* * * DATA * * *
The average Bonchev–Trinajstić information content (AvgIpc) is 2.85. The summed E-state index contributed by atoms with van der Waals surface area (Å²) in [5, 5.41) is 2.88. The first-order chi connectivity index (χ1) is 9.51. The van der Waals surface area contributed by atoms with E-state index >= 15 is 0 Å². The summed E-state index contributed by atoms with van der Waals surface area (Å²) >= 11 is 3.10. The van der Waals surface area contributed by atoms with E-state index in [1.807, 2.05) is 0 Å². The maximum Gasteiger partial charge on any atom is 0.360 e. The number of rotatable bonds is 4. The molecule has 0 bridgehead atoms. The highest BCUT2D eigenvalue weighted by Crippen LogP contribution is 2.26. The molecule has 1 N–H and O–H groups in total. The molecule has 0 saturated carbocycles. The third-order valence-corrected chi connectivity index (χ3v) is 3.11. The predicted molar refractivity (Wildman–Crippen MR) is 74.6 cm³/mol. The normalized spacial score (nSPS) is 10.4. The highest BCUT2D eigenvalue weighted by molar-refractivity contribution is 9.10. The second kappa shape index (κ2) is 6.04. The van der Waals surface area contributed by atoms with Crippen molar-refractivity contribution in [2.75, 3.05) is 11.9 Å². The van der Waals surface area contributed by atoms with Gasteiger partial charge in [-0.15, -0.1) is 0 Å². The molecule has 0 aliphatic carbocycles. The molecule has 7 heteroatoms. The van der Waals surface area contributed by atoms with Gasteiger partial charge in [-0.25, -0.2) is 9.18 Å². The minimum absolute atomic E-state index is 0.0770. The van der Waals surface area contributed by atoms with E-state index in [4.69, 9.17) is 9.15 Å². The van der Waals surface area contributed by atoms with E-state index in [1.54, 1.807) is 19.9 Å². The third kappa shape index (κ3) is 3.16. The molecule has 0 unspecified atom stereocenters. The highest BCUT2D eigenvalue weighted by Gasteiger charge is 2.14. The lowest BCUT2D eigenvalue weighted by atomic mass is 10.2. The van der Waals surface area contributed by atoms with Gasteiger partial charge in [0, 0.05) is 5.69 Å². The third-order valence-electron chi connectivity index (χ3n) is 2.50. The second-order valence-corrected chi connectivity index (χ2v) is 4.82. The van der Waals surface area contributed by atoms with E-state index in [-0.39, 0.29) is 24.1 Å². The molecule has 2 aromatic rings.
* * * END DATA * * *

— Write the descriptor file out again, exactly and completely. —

The average Bonchev–Trinajstić information content (AvgIpc) is 2.85. The summed E-state index contributed by atoms with van der Waals surface area (Å²) in [5, 5.41) is 2.88. The first-order chi connectivity index (χ1) is 9.51. The van der Waals surface area contributed by atoms with E-state index >= 15 is 0 Å². The summed E-state index contributed by atoms with van der Waals surface area (Å²) >= 11 is 3.10. The van der Waals surface area contributed by atoms with E-state index in [1.807, 2.05) is 0 Å². The maximum Gasteiger partial charge on any atom is 0.360 e. The number of rotatable bonds is 4. The molecule has 0 bridgehead atoms. The highest BCUT2D eigenvalue weighted by Crippen LogP contribution is 2.26. The molecule has 1 N–H and O–H groups in total. The molecule has 0 saturated carbocycles. The third-order valence-corrected chi connectivity index (χ3v) is 3.11. The predicted molar refractivity (Wildman–Crippen MR) is 74.6 cm³/mol. The normalized spacial score (nSPS) is 10.4. The highest BCUT2D eigenvalue weighted by molar-refractivity contribution is 9.10. The second kappa shape index (κ2) is 6.04. The van der Waals surface area contributed by atoms with Crippen molar-refractivity contribution in [2.75, 3.05) is 11.9 Å². The van der Waals surface area contributed by atoms with Gasteiger partial charge in [-0.15, -0.1) is 0 Å². The molecule has 0 aliphatic carbocycles. The molecule has 7 heteroatoms. The van der Waals surface area contributed by atoms with Gasteiger partial charge in [-0.25, -0.2) is 9.18 Å². The minimum absolute atomic E-state index is 0.0770. The van der Waals surface area contributed by atoms with E-state index in [4.69, 9.17) is 9.15 Å². The van der Waals surface area contributed by atoms with E-state index in [1.54, 1.807) is 19.9 Å². The third kappa shape index (κ3) is 3.16. The molecule has 0 unspecified atom stereocenters. The highest BCUT2D eigenvalue weighted by Gasteiger charge is 2.14. The lowest BCUT2D eigenvalue weighted by atomic mass is 10.2. The van der Waals surface area contributed by atoms with Gasteiger partial charge in [0, 0.05) is 5.69 Å². The third-order valence-electron chi connectivity index (χ3n) is 2.50. The second-order valence-corrected chi connectivity index (χ2v) is 4.82. The van der Waals surface area contributed by atoms with E-state index in [-0.39, 0.29) is 24.1 Å². The molecule has 2 aromatic rings.